The current controversy surrounding the building of an Islamic community center in the vicinity of Ground Zero reveals a dramatic shift in the position towards Islam, as religion, culture, and community, in the United States, and points to further degeneration in a relationship already plagued with stereotypes and preconceived ideas. The controversy did emerge to the fore of mainstream culture in the United States as a result of objections verbalized by voices that may have been deemed marginal until recently. The silence with which their objections have been treated in the wider culture is, however, significant.
The attitude in American culture towards Islam, as a broad category, was not necessarily negative in its origins. While the United States is heir to the European heritage — one that has generally viewed the Muslim as the external other — the foundations of American culture, notably its insistence on the freedom of belief, and its selective appropriation of the European legacy have enabled it to overcome much of the Old World complexities on the subject of Islam. It is indeed the case that other factors negatively informed the general attitude towards the faith and community of Muslims, not the least of which are the importance of Israel in American consciousness, and the perceived stranglehold of Arabs or Muslims on oil resources. Still, towards the end of the 20th century, mainstream American culture was heading towards recognizing the Muslim component in American life, in a transformation reminiscent of its acceptance, half a century earlier, of its Jewish component. With the turn of the millennium, it was conceivable that the American self-image would be phrased as one built on a Judeo-Christian-Muslim foundation. That is, until September 11th, 2001.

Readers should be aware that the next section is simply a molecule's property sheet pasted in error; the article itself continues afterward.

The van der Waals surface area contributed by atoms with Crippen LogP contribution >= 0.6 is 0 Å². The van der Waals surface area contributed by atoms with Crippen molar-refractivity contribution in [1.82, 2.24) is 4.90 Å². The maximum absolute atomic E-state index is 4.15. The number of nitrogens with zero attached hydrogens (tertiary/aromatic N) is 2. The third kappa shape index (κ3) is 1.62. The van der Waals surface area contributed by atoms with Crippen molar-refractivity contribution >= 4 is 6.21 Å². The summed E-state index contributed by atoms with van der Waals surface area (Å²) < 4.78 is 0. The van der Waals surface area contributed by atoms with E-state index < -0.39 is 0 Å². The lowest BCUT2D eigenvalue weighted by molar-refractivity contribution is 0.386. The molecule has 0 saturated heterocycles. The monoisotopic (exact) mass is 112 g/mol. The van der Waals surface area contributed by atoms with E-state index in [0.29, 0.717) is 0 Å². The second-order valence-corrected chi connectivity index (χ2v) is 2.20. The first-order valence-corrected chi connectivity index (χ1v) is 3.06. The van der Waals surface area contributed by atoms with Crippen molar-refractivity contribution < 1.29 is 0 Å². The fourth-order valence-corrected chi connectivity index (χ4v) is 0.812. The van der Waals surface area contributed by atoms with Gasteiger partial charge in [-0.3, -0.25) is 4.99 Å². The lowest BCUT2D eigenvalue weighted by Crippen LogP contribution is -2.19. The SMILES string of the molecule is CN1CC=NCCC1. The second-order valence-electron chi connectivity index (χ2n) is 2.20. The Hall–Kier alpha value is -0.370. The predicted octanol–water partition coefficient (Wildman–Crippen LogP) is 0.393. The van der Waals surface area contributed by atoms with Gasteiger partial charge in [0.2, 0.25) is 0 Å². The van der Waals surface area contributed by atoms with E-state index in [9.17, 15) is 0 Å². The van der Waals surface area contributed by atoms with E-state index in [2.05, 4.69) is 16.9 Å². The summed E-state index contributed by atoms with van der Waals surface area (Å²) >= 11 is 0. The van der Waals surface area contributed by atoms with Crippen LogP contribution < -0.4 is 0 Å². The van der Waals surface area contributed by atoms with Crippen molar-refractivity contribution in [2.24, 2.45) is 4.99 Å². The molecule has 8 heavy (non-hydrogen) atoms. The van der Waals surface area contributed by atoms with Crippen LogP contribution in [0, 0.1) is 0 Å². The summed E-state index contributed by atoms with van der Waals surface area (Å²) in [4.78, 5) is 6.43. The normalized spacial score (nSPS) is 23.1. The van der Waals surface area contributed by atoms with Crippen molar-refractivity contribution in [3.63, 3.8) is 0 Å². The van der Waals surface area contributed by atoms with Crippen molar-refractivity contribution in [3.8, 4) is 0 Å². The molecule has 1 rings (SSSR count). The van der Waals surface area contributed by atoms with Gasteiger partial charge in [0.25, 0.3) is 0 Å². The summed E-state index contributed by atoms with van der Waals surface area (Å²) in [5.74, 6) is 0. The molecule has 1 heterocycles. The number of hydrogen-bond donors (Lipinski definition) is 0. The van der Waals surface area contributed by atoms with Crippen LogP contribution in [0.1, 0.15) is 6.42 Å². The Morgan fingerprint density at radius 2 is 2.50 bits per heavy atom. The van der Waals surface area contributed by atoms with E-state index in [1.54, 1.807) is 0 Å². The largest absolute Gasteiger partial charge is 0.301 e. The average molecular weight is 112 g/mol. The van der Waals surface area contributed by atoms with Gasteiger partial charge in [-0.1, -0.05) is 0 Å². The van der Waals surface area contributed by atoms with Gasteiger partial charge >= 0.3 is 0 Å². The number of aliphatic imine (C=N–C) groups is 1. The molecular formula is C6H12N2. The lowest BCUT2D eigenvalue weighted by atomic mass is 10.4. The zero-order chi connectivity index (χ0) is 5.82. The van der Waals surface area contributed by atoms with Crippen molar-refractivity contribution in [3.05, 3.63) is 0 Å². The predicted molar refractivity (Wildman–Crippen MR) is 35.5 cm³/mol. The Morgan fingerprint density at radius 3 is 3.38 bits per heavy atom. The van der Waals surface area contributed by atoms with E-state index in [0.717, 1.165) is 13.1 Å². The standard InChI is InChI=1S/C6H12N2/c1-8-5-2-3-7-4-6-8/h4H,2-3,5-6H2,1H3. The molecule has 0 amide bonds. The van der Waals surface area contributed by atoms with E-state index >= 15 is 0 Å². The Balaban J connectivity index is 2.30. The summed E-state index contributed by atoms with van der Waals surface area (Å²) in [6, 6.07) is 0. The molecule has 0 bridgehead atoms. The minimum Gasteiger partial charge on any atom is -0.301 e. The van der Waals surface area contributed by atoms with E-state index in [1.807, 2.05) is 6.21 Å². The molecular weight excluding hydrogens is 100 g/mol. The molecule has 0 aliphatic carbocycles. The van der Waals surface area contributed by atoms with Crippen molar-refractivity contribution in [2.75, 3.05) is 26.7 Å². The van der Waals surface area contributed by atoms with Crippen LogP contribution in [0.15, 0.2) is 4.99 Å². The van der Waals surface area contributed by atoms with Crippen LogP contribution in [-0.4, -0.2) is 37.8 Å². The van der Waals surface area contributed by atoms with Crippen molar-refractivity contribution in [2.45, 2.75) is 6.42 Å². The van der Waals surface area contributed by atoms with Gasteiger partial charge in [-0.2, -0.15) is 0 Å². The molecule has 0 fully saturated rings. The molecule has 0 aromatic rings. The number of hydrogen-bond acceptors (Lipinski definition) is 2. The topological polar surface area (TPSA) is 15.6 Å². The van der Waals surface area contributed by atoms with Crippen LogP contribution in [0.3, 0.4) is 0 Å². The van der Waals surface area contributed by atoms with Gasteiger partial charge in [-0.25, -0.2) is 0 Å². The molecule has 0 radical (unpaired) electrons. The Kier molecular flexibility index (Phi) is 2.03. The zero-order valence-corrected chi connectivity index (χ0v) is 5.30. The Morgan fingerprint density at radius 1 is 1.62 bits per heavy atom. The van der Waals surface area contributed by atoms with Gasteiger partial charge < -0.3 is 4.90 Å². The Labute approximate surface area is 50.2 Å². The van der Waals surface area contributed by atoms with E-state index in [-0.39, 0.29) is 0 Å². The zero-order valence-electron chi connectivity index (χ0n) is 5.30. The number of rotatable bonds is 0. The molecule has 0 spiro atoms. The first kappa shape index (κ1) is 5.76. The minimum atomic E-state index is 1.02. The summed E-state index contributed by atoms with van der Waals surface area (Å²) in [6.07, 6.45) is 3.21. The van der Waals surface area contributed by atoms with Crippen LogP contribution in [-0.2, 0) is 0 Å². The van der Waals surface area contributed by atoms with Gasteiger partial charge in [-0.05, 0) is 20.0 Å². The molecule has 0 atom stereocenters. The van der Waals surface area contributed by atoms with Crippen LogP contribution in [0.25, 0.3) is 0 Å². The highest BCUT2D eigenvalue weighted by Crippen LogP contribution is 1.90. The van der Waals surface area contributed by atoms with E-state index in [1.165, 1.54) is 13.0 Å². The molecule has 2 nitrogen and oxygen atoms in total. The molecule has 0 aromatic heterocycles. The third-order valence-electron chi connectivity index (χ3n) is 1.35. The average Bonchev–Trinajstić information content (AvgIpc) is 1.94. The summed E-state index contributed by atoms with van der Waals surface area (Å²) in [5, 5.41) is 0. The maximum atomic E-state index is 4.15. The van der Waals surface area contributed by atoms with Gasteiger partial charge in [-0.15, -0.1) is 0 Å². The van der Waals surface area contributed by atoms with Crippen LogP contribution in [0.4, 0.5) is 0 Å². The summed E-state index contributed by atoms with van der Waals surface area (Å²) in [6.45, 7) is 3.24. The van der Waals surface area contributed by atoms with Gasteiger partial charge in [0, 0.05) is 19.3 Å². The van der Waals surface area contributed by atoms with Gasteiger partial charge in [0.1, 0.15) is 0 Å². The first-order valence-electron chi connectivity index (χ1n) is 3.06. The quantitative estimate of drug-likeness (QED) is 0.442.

Evidently, the antagonism displayed towards Islam in the post-9/11 period was not born with the tragic event. Anti-Muslim rhetoric predates the terrorist attacks, but was generally confined to the cultural fringe. This rhetoric was amplified and enabled in the new period, crossing over into the mainstream and developing into an incremental narrative of an unresolvable contradiction between Muslim and American identities. In the wider context of the Muslim world, parallel narratives of conflict — also previously restricted to the margins — moved closer to the center, with the respective exclusivist propositions providing mutual confirmation for each other. Over the past few years, the largely un-opposed persistence of the anti-Muslim narrative in the United States has succeeded in making serious inroads into popular culture, by creating the conviction that a state of enmity exists between Islam, as a an over-arching monolith, and the USA. A corollary of this success, itself a further means for its confirmation, was the increasingly reductionist portrayal of individuals, communities, and cultures with an Islamic dimension as mere expressions of the thus demonized Islam. It may be fair to characterize American attitudes towards Islam today as basically consisting of a minority convinced of the enmity between Islam and the United States, and a majority uncertain about it. The minority is however on the increase, while the majority is accepting further grounds to be critical of Islam, even when not in agreement with the proposition of enmity. What does not seem to be an object of debate is the monolithic character of Islam as a rigid defining framework, placing these dominant American attitudes in agreement with ideological Islamism, and in opposition with the lived experience of Muslims across societies and historical eras.